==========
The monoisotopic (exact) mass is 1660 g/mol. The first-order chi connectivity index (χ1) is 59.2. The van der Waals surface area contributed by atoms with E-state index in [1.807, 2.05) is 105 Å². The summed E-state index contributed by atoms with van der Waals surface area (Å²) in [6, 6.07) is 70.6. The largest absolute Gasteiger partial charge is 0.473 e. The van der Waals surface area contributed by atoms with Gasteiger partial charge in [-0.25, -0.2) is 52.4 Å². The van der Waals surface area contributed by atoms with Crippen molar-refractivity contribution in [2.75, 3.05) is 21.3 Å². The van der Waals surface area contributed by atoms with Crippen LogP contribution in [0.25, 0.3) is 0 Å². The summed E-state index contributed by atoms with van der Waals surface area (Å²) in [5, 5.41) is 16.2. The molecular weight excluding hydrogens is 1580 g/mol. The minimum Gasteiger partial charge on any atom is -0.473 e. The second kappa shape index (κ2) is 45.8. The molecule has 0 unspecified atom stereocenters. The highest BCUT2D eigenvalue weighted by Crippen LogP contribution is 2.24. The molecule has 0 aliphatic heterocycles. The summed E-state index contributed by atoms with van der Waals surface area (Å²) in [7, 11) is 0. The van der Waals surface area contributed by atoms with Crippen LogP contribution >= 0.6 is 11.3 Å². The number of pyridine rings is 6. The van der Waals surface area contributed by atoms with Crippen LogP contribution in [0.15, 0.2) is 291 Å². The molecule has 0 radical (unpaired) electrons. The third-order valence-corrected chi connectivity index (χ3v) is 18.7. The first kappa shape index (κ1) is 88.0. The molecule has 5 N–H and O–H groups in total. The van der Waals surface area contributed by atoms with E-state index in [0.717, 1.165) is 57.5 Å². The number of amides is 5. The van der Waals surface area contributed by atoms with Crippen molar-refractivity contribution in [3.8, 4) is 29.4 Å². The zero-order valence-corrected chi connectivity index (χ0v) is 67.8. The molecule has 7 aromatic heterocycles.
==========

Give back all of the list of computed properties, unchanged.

The monoisotopic (exact) mass is 1660 g/mol. The first-order chi connectivity index (χ1) is 59.2. The van der Waals surface area contributed by atoms with E-state index in [1.807, 2.05) is 105 Å². The summed E-state index contributed by atoms with van der Waals surface area (Å²) in [6, 6.07) is 70.6. The largest absolute Gasteiger partial charge is 0.473 e. The van der Waals surface area contributed by atoms with Gasteiger partial charge in [-0.25, -0.2) is 52.4 Å². The van der Waals surface area contributed by atoms with Crippen molar-refractivity contribution in [2.75, 3.05) is 21.3 Å². The van der Waals surface area contributed by atoms with Crippen LogP contribution in [0.25, 0.3) is 0 Å². The summed E-state index contributed by atoms with van der Waals surface area (Å²) in [5, 5.41) is 16.2. The molecular weight excluding hydrogens is 1580 g/mol. The minimum Gasteiger partial charge on any atom is -0.473 e. The second kappa shape index (κ2) is 45.8. The molecule has 0 unspecified atom stereocenters. The highest BCUT2D eigenvalue weighted by Crippen LogP contribution is 2.24. The molecule has 0 aliphatic heterocycles. The summed E-state index contributed by atoms with van der Waals surface area (Å²) in [7, 11) is 0. The van der Waals surface area contributed by atoms with Crippen LogP contribution >= 0.6 is 11.3 Å². The number of pyridine rings is 6. The van der Waals surface area contributed by atoms with Crippen LogP contribution in [0.15, 0.2) is 291 Å². The molecule has 0 radical (unpaired) electrons. The third-order valence-corrected chi connectivity index (χ3v) is 18.7. The first kappa shape index (κ1) is 88.0. The molecule has 5 N–H and O–H groups in total. The van der Waals surface area contributed by atoms with E-state index in [0.717, 1.165) is 57.5 Å². The number of amides is 5. The van der Waals surface area contributed by atoms with Crippen molar-refractivity contribution in [3.8, 4) is 29.4 Å². The zero-order valence-corrected chi connectivity index (χ0v) is 67.8. The molecule has 7 aromatic heterocycles.